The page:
Access GPIB instruments over an ethernet network using this affordable, easy to use, Prologix GPIB-ETHERNET controller. Attach the GPIB-ETHERNET controller to any GPIB enabled equipment to control it over a network from anywhere in the world!

Use this controller to remotely control and download screen plots from Oscilloscopes, Logic Analyzers, Spectrum Analyzers, Function Generators, Power Supplies and other GPIB enabled instruments all over ethernet.

GPIB-ETHERNET may also be used with a wireless bridge to access your instruments wirelessly. Requires external power supply of 8-15VDC (included).

  • No drivers required
  • Power supply included
  • Support multiple instruments on GPIB bus
  • Same command interface as the popular Prologix GPIB-USB controller
  • All software configuration - No switches
  • Standard RJ-45 and IEEE 488 (Male) connectors
  • No GPIB cable required - the GPIB-ETHERNET can be attached directly to a GPIB enabled piece of equipment
  • 3.0"x2.5"x0.9"

GPIB-ETHERNET Controller Product Help and Resources

Core Skill: Electrical Prototyping

If it requires power, you need to know how much, what all the pins do, and how to hook it up. You may need to reference datasheets, schematics, and know the ins and outs of electronics.

1 Electrical Prototyping

Skill Level: Noob - You don't need to reference a datasheet, but you will need to know basic power requirements.
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Looking for answers to technical questions?

We welcome your comments and suggestions below. However, if you are looking for solutions to technical questions please see our Technical Assistance page.

  • stej / about 7 years ago / 1

    The datasheet link needs to be updated:

  • Member #479898 / about 9 years ago / 1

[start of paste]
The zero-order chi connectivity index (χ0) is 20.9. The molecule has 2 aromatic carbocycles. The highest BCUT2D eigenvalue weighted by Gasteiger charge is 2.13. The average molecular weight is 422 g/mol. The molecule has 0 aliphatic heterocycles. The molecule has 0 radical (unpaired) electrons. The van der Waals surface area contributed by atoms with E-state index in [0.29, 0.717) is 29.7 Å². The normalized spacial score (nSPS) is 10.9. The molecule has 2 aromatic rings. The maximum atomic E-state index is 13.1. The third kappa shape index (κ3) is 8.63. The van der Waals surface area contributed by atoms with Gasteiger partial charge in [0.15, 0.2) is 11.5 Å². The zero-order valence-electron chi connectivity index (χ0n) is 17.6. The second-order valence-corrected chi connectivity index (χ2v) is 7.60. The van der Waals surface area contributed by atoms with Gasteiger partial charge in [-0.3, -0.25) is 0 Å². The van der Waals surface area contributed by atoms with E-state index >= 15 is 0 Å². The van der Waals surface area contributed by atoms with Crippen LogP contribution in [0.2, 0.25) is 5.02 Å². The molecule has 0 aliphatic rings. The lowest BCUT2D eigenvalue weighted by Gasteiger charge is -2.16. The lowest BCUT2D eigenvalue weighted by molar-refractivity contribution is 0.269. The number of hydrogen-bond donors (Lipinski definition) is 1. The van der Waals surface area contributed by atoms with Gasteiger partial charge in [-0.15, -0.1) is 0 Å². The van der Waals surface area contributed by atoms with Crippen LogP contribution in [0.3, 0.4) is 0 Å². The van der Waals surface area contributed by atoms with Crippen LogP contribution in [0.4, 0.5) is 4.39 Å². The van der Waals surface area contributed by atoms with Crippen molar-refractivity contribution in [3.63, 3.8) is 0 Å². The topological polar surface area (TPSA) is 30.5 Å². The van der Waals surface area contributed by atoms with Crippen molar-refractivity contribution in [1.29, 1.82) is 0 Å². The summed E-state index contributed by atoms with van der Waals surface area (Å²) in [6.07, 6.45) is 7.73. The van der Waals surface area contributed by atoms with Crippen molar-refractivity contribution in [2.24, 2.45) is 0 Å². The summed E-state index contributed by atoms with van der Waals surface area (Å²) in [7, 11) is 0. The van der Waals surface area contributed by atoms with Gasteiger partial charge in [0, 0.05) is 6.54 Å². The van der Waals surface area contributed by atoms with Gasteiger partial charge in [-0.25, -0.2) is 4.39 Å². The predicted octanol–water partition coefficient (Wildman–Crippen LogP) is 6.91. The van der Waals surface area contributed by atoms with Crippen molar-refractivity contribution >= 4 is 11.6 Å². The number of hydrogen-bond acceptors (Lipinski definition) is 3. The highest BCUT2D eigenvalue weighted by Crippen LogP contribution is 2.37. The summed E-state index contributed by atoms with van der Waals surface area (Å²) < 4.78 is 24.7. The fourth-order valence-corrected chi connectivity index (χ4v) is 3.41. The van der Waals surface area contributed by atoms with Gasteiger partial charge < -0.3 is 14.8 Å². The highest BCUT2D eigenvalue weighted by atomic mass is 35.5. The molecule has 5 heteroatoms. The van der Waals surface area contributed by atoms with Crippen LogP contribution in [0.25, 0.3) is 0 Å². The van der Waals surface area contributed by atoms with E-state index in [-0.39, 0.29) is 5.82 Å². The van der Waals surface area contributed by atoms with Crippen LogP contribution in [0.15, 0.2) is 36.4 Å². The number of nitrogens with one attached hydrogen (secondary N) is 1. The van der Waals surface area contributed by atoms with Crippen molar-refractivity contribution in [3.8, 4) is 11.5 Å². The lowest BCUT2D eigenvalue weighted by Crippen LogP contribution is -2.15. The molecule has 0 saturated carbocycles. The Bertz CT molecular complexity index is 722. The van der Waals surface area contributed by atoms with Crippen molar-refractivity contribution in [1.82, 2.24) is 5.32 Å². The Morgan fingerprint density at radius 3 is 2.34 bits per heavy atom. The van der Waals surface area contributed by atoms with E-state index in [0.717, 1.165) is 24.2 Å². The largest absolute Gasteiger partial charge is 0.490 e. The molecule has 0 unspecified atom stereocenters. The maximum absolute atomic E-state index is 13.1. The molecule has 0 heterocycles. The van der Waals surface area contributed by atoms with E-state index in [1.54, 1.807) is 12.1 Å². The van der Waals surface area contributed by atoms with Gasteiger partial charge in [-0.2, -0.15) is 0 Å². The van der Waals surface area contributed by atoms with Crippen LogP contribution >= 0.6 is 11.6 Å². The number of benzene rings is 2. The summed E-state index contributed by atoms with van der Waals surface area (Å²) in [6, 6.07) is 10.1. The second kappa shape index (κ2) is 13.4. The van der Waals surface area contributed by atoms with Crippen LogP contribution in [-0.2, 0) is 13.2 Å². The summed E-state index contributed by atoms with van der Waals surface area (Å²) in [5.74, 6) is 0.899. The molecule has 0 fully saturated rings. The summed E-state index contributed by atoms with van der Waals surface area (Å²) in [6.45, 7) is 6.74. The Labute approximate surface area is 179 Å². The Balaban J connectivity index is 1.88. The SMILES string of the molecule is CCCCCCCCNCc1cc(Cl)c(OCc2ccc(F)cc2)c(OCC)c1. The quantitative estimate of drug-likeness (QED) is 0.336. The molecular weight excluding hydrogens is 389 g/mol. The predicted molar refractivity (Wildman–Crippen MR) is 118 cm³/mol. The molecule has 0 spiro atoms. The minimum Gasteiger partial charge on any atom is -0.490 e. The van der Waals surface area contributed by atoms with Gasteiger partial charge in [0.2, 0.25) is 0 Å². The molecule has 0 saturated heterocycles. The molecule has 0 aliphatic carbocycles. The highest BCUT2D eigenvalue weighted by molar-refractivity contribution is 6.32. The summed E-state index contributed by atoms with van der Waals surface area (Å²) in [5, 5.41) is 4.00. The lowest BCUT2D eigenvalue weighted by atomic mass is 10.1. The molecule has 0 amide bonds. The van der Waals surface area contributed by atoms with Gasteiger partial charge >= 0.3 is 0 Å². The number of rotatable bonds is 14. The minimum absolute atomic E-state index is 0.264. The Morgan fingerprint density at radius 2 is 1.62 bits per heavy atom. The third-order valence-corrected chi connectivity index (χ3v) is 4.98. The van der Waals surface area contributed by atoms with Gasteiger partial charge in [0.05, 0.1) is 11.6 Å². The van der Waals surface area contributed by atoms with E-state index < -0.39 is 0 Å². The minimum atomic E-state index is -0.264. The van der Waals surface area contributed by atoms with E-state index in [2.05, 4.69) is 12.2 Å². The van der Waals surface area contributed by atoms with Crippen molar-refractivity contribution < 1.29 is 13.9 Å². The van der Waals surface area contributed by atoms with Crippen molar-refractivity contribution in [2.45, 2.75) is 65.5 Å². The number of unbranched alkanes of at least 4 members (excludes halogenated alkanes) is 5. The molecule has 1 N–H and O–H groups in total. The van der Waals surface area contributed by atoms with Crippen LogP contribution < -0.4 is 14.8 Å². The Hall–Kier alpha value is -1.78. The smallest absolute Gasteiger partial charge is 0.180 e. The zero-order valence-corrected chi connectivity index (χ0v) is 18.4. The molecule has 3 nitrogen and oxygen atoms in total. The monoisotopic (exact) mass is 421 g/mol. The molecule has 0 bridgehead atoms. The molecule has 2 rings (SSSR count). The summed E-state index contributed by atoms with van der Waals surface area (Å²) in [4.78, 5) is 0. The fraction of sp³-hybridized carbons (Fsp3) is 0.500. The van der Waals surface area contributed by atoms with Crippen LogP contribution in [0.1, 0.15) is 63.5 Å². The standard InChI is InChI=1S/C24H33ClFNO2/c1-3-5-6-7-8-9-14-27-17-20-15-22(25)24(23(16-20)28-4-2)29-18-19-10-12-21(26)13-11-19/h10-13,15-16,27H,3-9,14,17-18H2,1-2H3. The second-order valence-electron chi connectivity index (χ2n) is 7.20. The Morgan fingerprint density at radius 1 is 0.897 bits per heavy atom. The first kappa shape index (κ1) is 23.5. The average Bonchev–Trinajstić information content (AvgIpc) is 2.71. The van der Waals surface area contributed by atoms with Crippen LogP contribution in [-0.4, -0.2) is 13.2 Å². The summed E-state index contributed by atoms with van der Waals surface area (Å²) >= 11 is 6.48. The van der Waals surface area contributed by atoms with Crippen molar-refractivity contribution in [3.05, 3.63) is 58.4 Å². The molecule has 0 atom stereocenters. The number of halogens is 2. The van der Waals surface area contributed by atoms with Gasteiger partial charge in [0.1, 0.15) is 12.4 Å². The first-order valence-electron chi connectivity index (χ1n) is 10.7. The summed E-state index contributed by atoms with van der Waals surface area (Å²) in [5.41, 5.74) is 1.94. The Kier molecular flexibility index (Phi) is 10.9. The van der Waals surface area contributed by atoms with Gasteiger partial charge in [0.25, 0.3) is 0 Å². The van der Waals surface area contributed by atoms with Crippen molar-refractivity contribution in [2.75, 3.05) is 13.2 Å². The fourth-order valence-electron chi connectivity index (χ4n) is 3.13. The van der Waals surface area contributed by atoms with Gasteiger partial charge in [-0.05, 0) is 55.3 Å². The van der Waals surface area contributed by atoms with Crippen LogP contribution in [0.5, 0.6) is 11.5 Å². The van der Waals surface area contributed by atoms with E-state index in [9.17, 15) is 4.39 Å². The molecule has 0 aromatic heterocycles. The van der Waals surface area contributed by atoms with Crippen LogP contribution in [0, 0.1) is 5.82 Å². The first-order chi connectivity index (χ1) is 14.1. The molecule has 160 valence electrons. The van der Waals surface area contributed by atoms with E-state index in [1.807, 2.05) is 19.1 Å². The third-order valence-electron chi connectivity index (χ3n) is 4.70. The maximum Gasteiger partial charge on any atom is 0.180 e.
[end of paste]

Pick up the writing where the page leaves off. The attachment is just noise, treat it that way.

The following is an email I sent to Prologix, after discovering some "idiosyncrosies" with it's initial setup. I think it has some useful info: "I'm very excited by the gpib-to-ethernet adapter. But there's some weirdness in getting them to work:

    Initially, the adapter shows up at ip address This is NOT a legal address, and most "standard" ip-protocol software refuses such an address. Instead, please choose a canonical default address... say 192.168.1.x ...or anything typical AND legal.

    Even worse, the initial port seems to be a random number, not 1234 or a typical open port. All of the computers I use nowadays have firewalls running, and only after multiple days of struggling to "see" the adapter, did I try turning off the firewall.... There it was, spewing out udp packets! Please change the "random port" to 1234, or better yet, a typical open port #.

    I am OSX as much as possible, and while I managed to run your netfinder and configurator under an emulator, your software could be implemented EASILY with a web-server (which would also use port 80)... and therefore platform independent. Look at ANY hub, switch, serial server, etc on the market today; they ALL follow this standard.

    I'm still eager to put my gpib-enet adapters to use, but your software engineers made a couple very poor decisions instead of following established standards. I welcome a response, but please don't put me on any mailing lists."

    • Prologix / about 9 years ago / 1

      Thank you for purchasing our controller and for your feedback.